ALL GREAT THINGS HAVE A STORY TO TELL
The word Aloe in Sanskrit means Goddess.
Also known as “miracle plant” or “Plant of immortality”, Aloe Vera and related species are well loved and widely used around the world.
Originally a native of South and East Africa, this member of the Liliacea family flourishes in warm, dry climates such as the Mediterranean. There are approximately 400 species of Aloe Vera, but it is the Aloe Barbadensis Miller, or “true aloe,” referred to as Aloe Vera, that possesses the most remarkable rejuvenating properties.
In Ayurvedic medicine Aloe Vera gel is considered to possess estrogenic properties, and this may be one of the reasons the plant was so highly esteemed by Indian, Arab, Egyptian and Mediterranean women. Aloe Vera was known and widely used in Asia, and is found in the folklore of the Japanese, Filipinos and Hawaiians. Its name is derived from the Arabic word alloeh, meaning bitter, most likely due to the bitter liquid found in the leaves.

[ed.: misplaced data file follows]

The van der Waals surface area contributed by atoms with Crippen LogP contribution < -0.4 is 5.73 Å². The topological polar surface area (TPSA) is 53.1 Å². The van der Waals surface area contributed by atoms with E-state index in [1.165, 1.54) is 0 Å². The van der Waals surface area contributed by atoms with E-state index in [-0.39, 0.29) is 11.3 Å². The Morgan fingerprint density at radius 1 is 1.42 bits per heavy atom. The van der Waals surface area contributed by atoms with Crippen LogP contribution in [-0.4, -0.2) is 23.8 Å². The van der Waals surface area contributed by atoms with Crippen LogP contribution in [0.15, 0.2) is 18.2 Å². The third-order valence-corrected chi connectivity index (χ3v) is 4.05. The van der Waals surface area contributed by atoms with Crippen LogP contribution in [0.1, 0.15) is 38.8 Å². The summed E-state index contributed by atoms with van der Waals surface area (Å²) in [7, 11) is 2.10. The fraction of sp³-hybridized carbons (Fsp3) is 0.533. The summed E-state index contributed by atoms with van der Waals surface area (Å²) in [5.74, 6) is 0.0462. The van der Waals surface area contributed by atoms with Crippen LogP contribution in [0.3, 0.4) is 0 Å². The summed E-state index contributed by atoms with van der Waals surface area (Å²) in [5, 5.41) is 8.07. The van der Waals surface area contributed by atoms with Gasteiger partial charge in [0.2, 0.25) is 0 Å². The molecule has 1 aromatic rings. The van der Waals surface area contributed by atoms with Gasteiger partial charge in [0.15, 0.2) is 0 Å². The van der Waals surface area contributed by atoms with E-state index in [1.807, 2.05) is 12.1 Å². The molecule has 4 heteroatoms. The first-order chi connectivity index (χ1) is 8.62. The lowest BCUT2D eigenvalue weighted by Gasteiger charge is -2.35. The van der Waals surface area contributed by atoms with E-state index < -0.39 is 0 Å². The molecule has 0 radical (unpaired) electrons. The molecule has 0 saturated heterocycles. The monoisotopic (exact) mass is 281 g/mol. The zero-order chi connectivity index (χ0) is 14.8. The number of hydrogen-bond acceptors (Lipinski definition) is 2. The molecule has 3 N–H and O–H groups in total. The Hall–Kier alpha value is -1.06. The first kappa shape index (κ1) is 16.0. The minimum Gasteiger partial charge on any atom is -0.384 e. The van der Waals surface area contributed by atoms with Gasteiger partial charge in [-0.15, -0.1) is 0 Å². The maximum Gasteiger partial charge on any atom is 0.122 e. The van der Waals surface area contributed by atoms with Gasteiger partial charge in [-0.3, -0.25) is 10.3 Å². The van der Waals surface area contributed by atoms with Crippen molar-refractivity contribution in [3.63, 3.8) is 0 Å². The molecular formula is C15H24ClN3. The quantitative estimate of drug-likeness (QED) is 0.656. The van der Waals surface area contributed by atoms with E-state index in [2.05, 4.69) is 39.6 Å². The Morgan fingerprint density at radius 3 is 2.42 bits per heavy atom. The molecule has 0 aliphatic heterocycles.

A Sumerian clay tablet found in the city of Nippur, written around 2,200 B.C., documents the first recorded use of Aloe Vera as a laxative. A detailed account of Aloe Vera’s medicinal value is found in the Egyptian Papyrus Ebers, dated about 1,550 B.C. This document records twelve formulas combining Aloe Vera with other substances for the treatment of both internal and external ills.
The New Testament (John 19:38-40) tells us that Joseph of Arimathea and Nicodemus brought linen dipped in a mixture of myrrh and Aloe Vera to wrap the body of Jesus Christ as was in accordance with Jewish burial customs.
The master of Roman pharmacology, Dioscorides, 41 A.D.-68 A.D., whilst travelling with the Roman army, studied the astounding healing properties of the plant that could stop the bleeding of wounds, cleanse the stomach and treat bruises as well as dry skin conditions. By the year 200 A.D. Aloe Vera had become an essential and vital part of Roman medicine.
The plant was brought to the New World by the Spanish in the 1600s. It was planted in gardens and used extensively by the missionaries as well as by the indigenous people as a universal healing agent. Aloe Vera was officially listed as a skin protector by the United States pharmacopoeia in 1820.